What are borders but human constructs, appealing to our basest instincts — cruelty and greed?
Suddenly, two weeks ago, an Indo-China border skirmish spewed into the news. The first intimations were that a few Indian soldiers had died fighting a Chinese incursion into Indian territory.
Then it grew to a full-scale battle killing at least 20, before it diminished into a staring contest. The border hadn’t been violated either apparently, or so it was said. But whichever version you believed, the fact is that people died. And over what?
The right to lay claim to a clod of soil that belonged to neither. Or if the idea that it is all Mother Earth’s is too wishy-washy for you, let’s say instead that it belongs to us all — natives of this planet. Or did, till the greedy began appropriating and apportioning.
Because what are borders but human constructs, appealing to our basest instincts — cruelty and greed?
Of course China and India are not the only perpetrators, or even the worst. Historically the European nations have displayed an enormous appetite for appropriation. And destruction. In the pursuit of the first, they ravaged lands and murdered millions, as we all know (despite their comprehensive whitewashing of hundreds of years of history).
The Chinese government hasn’t fought shy of getting sticky fingered either, dipping them into Tibet, Taiwan, and other Ts. The Israelis have been covering themselves with gory glory in the Middle East since the middle of the last century.
The US, natural heir to the European powers, has invaded countries left, right and centre. But with uneven success, embarrassing them into further excesses. The Russian bear has smashed its way to all the honey it can paw (as cute a vision as this might conjure, it really isn’t). Then there’re our own controversial contortions up North.
Alongside ploughing into places we shouldn’t, we, humans, also build barriers to keep others out. Prime recent examples being Trump’s Mexican wall, Brexit, and the global mistreatment of migrants made ever clearer by the pandemic.
It’s a long list, because as nations, we’re almost all guilty of greed and violence.
Border clashes then have been around as long as borders.
But is it just rampaging governments and rapacious corporations working hand in glove to get their dirty nippers on everything? Aren’t property disputes a feature of our daily lives too?
“The Englishman’s home is his castle” they say, and the more stick-in-the-mud sort certainly believe it. They also believe your home is THEIR castle. Which must explain colonialism, but I didn’t know how true it still is till it happened to us! Here in Sherwood Forest, we live cheek by jowl with squirrels, birds, bees… and the occasional light-fingered neighbour.
One of whom decided that some of our land was his, despite the deeds saying otherwise. After putting up with months of unpleasantness, we decided to walk away from the dispute. The contested strip of land would have done no more than given our children an extra yard in which to play, but we prized our peace of mind so much more.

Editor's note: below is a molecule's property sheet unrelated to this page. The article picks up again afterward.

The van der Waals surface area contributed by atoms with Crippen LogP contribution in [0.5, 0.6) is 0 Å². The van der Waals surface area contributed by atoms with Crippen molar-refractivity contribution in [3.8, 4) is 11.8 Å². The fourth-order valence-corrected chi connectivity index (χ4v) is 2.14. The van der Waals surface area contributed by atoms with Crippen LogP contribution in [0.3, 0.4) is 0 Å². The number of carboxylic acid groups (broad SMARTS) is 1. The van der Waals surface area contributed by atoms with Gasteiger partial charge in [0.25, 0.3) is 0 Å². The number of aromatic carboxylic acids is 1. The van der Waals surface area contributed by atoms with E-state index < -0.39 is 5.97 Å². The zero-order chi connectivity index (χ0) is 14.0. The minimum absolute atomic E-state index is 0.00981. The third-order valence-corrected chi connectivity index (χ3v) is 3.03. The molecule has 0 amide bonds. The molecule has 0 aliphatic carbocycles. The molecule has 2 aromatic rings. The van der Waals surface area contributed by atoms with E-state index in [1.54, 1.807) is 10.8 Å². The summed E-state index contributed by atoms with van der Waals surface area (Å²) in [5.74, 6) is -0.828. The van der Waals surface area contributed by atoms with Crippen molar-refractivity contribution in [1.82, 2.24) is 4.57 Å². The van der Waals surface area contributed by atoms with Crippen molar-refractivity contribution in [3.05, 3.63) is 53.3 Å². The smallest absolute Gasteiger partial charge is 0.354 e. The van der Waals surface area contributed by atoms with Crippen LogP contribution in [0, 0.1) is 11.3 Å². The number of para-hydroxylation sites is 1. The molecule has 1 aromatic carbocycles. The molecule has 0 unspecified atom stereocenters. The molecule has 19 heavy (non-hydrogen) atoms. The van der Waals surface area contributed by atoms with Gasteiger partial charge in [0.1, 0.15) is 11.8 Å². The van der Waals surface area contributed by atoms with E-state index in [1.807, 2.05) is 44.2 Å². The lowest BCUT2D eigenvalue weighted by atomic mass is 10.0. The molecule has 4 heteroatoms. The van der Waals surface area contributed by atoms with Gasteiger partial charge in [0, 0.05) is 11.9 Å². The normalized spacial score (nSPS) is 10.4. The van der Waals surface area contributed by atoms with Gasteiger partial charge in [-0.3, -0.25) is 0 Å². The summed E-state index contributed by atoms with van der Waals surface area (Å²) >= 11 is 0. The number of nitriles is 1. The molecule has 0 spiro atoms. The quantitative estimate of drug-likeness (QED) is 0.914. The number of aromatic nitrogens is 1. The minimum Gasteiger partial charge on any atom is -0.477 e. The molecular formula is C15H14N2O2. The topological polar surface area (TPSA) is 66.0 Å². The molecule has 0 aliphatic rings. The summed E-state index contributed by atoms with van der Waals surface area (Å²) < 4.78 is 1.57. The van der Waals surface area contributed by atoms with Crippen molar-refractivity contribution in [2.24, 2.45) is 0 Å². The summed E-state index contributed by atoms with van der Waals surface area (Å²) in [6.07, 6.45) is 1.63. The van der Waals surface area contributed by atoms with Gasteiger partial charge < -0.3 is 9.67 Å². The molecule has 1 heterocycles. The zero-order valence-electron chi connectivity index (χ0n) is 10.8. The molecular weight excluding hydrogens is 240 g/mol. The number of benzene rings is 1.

Most of all, left untended as it has now been for years (so awkwardly placed was it for our neighbour to use — almost as if it was meant to be in our garden!), this no-man’s land has erupted into a riot of long grasses, wildflowers, and visiting wildlife, that is a daily delight.
In life, we are constantly erecting or bulldozing barricades that we pretend, in language, not to like — “I felt fenced in”, “It bordered on insanity”, “His anger knew no bounds”. But where’s the need for walls and silos when we are all just human? If you prick me, do I not bleed?
If attacked by a virus, do we not lock down? If I’m travelling, do I not carry documentation of my identity, underpinned by that noxious fabrication — nationality?
And that’s precisely what’s bothering me today (besides the pandemic, injustice, inequality, corruption, yada, yada, yada). Today I complete 20 years in Britain. Twenty years of being a British resident, whilst remaining an Indian citizen, because I haven’t got around to changing a situation I consider perfect.
Of belonging nowhere. Or better even, EVERYWHERE.
So many of us have ties to more than one country. We have parents, siblings and old friends spread across the earth. We have lived, worked and loved in different locales, retaining links with many, or at least happy memories. Britain is my home. I have lived here for most of my adult life. Here, where I met and married my husband, we have raised our beautiful children.
India is also my home. That is where my parents dwell, and going back is always a homecoming. I grew up in the Philippines and so, that too is home. As are Bangladesh and Burma, lands of my ancestors, whose tales live on in me. France, where we often holiday, is a home away from home.
And the Mediterranean, with its unexplained lure, is the home of my imagination. Everywhere is home, and most of us have mixed allegiances. So, why construct watertight compartments like nationalities? All it does is create factions and conflict. Why add to the ruin of the planet by wasting passport paper on concocted personalities?
All it does is cause heartbreak when, as the tides of history wash over our castles in the sand, changing borders, and taking our hard-won identities with it, we are left as we began — just human.
Yet the sensible keep prevailing upon me to make a choice, to pick a side in these heartless times of detainment and deportation, and they are undoubtedly right. And though I’d like to let it slide like every other year, oblivious to labels and legalities, loving people and places where I will, and just being me — because that’s the only ownership that should matter; over our own lives and deeds — I sense a decision in the offing.